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Blame Evolution: Millennials Have To Eat Less, Exercise More To Keep Off The Pounds

If you're part of Gen-Y, you really can tell your parents they had it easier.

If you’re a Millennial, your parents had it easier growing up—at least when it came to keeping off the pounds. They could eat more, exercise less, and still avoid obesity, according to a York University study

The researchers analyzed dietary data of nearly 36,400 American adults previously collected by the National Health and Nutrition Survey between 1971 and 2008, as well as the physical activity frequency data of 14,419 adults in 1988 to 2006. Based on this information, researchers were able to estimate people would be 10 percent heavier in 2008 than in 1971, according to the amount of food participants’ self-reported having eaten, and about five percent heavier for skipping out on a given amount of physical activity in 1988 than 2006.  

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Maybe it's because your parents and grandparents used to walk uphill both ways no matter where they went as kids, and that counts for something, right? Not exactly.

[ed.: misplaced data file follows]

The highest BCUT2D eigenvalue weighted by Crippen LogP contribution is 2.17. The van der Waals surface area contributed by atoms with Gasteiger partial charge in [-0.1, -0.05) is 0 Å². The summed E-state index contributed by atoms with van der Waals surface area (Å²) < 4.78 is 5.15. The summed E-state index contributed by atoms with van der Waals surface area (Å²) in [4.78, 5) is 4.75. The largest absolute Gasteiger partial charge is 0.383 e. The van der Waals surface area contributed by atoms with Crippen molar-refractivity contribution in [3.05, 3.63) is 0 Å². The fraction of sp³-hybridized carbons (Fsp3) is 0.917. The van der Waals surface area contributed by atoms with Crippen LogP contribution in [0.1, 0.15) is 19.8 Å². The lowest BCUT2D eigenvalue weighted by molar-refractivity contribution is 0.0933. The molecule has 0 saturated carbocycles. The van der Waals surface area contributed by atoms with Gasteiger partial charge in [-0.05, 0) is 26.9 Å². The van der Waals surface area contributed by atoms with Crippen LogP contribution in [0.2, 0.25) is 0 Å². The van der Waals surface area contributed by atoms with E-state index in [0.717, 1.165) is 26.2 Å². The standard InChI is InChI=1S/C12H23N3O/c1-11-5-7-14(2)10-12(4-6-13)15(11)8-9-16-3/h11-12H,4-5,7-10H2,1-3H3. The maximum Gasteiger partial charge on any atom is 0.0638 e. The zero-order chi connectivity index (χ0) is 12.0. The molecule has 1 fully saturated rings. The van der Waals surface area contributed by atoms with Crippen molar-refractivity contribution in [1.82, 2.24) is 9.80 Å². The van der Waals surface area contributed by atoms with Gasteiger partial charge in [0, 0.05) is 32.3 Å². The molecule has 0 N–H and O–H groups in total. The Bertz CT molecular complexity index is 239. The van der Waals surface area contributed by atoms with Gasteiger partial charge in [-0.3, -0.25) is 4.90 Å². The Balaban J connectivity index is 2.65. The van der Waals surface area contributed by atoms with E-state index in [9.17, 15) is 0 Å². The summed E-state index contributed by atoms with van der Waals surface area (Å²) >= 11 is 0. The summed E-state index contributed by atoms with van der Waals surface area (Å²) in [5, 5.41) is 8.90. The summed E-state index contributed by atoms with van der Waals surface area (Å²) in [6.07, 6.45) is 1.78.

"Our study results suggest that if you are 25, you'd have to eat even less and exercise more than those older, to prevent gaining weight," says study author Jennifer Kuk. "However, it also indicates there may be other specific changes contributing to the rise in obesity beyond just diet and exercise." 

Factors like our lifestyle, genetics, the environment, pollutants, stress, gut bacteria, when we eat, even light exposure before bed has an effect on our body. So dropping some pounds or keeping the weight off is challenging now more than ever. But, that doesn't mean it's impossible— is loaded with weight loss, training, and nutrition advice to help you attain any goal.

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